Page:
Theory: Divergent and Inegrative Thinking from Wikipedia Note

Theory: Divergent and Inegrative Thinking from Wikipedia
Note: Aristotle says that rhetoric is the counterpart of dialectic – a rational and
logical process and a way of thinking. What is dialectic in the Greek sense of the
term (Plato)? In the dialogues, it is clear that Plato has an end in mind, for which the
dialogue is shaped and “straw-man” arguments created – which is somewhat ironic
considering he is arguing against such things as straw-man arguments as not
something we should do if we want to get to the truth of the matter. Aristotle’s
thinking, is described as linear – we move from point A to B to C. The syllogism is an
example. Aristotle also says that rhetoric, as counter part to dialectic, is based on
the enthymeme, which he says is a syllogism with two premises not three.
Socrates was a man.
Socrates is dead.
Therefore, all men are mortal.
(ps This could also suggest that women are immortal.)
Socrates is dead.
Therefore, all men are mortal.
Perhaps one of the most interesting interpretations of the switch from syllogism to
enthymeme is the switch from logical deduction to doxa (common knowledge) as a
premise for reasoning.
Thus, in Aristotle and following rhetorics, reasoning involves reasoning from the
common knowledge of the culture. (Jokes are examples of how common knowledge
is important to getting the joke. Sometime have someone from a different country
tell you a joke from their culture.) Thus, in rhetoric, cultural knowledge is central to
The idea of straight line thinking, along with a dependence on doxa, also has a big
influence on how we do research and thinking. A world in which the result is
predictable according to common sense leads us to think and act in the shortest line
possible to our goal, which is most often the solving of a problem. When we do
research, almost all our training in the science of research takes us to the straight line model as quickly as possible – unless we practice Copia, or the processes of
divergent and integrative thinking. These forms of thinking have become popular
because they are useful for solving wicked problems – those complex problems that
seem to resist any form of problem solving.
Divergent thinking is a thought process or method used to generate creative ideas by exploring
many possible solutions. It is often used in conjunction with convergent thinking, which follows a
particular set of logical steps to arrive at one solution, which in some cases is a "correct" solution.
Divergent thinking typically occurs in a spontaneous, free-flowing manner, such that many ideas
are generated in an emergent cognitive fashion. Many possible solutions are explored in a short
amount of time, and unexpected connections are drawn. After the process of divergent thinking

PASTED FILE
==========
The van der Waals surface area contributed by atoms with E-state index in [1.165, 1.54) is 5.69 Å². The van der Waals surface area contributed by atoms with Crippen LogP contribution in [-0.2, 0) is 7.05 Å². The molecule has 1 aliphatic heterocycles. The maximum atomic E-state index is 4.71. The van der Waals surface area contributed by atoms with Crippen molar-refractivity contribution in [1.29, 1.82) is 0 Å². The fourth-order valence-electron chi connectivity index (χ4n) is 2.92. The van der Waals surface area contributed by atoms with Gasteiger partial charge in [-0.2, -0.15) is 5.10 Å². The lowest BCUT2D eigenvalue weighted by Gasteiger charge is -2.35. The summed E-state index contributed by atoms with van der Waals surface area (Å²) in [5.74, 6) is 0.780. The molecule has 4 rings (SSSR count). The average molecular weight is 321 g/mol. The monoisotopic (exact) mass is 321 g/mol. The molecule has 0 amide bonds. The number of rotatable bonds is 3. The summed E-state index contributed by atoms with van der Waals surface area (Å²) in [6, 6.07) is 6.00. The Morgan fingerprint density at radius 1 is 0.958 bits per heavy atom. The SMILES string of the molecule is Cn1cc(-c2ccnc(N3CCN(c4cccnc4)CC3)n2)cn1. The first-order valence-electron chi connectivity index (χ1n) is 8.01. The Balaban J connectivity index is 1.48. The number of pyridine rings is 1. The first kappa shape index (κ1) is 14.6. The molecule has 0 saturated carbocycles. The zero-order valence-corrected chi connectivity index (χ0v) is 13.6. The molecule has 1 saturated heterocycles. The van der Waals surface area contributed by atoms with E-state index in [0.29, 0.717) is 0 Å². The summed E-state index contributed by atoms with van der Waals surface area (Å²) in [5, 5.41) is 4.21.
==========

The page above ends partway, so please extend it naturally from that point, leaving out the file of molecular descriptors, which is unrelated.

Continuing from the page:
has been completed, ideas and information are organized and structured using convergent
Psychologists have found that a high IQ alone does not guarantee creativity. Instead, personality
traits that promote divergent thinking are more important. Divergent thinking is found among
people with personality traits such as nonconformity, curiosity, willingness to take risks, and
persistence.[2] Additionally, researchers at Vanderbilt University found that musicians are more
adept at utilizing both hemispheres and more likely to use divergent thinking in their thought
Activities which promote divergent thinking include creating lists of questions, setting aside time
for thinking and meditation, brainstorming, subject mapping / "bubble mapping", keeping a
journal, creating artwork, and free writing.[1] In free writing, a person will focus on one particular
topic and write non-stop about it for a short period of time, in a stream of consciousness
Integrative thinkers differ from conventional thinkers among a number of dimensions. First, they
tend to consider most variables of a problem to be salient. Rather than seeking to simplify a
problem as much as possible, they are inclined to seek out alternative views and contradictory
data. Second, they are willing to embrace a more complex understanding of how those salient
features interconnect and influence one another, a more complex understanding of causality.
Rather than limiting the possible causal relationships to simple, linear, one-way dynamics, they
entertain the possibility that the causal forces may be multi-directional (i.e. circular) and complex.
Third, integrative thinkers approach problem architecture differently. Rather than try to deal with
elements in piece-parts or sequentially, they strive at all times to keep the whole of the problem in
mind while working on the individual parts. Finally, when faced with two opposing options that
seem to force a trade-off, integrative thinkers strive for a creative resolution of the tension rather
than simply accepting the choice in front of them.[3]